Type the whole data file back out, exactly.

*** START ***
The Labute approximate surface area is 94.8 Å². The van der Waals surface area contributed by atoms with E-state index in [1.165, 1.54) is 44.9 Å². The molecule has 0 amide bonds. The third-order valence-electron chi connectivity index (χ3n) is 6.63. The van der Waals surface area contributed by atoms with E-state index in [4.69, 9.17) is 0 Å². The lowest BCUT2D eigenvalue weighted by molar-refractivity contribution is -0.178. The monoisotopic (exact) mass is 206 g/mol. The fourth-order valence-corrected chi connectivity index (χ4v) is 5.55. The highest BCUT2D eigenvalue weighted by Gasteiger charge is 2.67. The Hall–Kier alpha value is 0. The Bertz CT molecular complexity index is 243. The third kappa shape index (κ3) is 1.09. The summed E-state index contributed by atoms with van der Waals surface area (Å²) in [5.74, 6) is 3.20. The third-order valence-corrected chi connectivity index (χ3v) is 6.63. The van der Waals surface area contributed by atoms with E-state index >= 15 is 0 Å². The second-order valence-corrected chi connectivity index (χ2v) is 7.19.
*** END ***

The Labute approximate surface area is 94.8 Å². The van der Waals surface area contributed by atoms with E-state index in [1.165, 1.54) is 44.9 Å². The molecule has 0 amide bonds. The third-order valence-electron chi connectivity index (χ3n) is 6.63. The van der Waals surface area contributed by atoms with E-state index in [4.69, 9.17) is 0 Å². The lowest BCUT2D eigenvalue weighted by molar-refractivity contribution is -0.178. The monoisotopic (exact) mass is 206 g/mol. The fourth-order valence-corrected chi connectivity index (χ4v) is 5.55. The highest BCUT2D eigenvalue weighted by Gasteiger charge is 2.67. The Hall–Kier alpha value is 0. The Bertz CT molecular complexity index is 243. The third kappa shape index (κ3) is 1.09. The summed E-state index contributed by atoms with van der Waals surface area (Å²) in [5.74, 6) is 3.20. The third-order valence-corrected chi connectivity index (χ3v) is 6.63. The van der Waals surface area contributed by atoms with E-state index >= 15 is 0 Å². The second-order valence-corrected chi connectivity index (χ2v) is 7.19.